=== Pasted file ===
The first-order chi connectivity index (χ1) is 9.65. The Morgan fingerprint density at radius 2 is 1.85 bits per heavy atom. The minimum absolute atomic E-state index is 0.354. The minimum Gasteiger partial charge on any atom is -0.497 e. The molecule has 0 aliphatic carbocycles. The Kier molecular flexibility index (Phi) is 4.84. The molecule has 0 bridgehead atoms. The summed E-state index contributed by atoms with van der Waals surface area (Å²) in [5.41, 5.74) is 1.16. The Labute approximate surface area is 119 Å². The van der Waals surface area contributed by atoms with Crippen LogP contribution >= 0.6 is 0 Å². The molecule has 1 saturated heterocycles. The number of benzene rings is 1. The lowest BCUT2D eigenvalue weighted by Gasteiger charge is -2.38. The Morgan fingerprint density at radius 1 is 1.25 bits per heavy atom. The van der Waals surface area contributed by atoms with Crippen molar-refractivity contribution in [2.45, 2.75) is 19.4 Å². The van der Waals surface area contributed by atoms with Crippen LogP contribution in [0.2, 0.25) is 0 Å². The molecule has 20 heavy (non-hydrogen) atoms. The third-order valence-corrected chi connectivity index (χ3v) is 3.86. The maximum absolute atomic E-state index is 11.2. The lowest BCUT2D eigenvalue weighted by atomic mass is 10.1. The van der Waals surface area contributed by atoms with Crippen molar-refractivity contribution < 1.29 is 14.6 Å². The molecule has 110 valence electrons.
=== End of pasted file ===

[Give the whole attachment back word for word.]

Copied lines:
The first-order chi connectivity index (χ1) is 9.65. The Morgan fingerprint density at radius 2 is 1.85 bits per heavy atom. The minimum absolute atomic E-state index is 0.354. The minimum Gasteiger partial charge on any atom is -0.497 e. The molecule has 0 aliphatic carbocycles. The Kier molecular flexibility index (Phi) is 4.84. The molecule has 0 bridgehead atoms. The summed E-state index contributed by atoms with van der Waals surface area (Å²) in [5.41, 5.74) is 1.16. The Labute approximate surface area is 119 Å². The van der Waals surface area contributed by atoms with Crippen LogP contribution >= 0.6 is 0 Å². The molecule has 1 saturated heterocycles. The number of benzene rings is 1. The lowest BCUT2D eigenvalue weighted by Gasteiger charge is -2.38. The Morgan fingerprint density at radius 1 is 1.25 bits per heavy atom. The van der Waals surface area contributed by atoms with Crippen molar-refractivity contribution in [2.45, 2.75) is 19.4 Å². The van der Waals surface area contributed by atoms with Crippen LogP contribution in [0.2, 0.25) is 0 Å². The molecule has 20 heavy (non-hydrogen) atoms. The third-order valence-corrected chi connectivity index (χ3v) is 3.86. The maximum absolute atomic E-state index is 11.2. The lowest BCUT2D eigenvalue weighted by atomic mass is 10.1. The van der Waals surface area contributed by atoms with Crippen molar-refractivity contribution < 1.29 is 14.6 Å². The molecule has 110 valence electrons.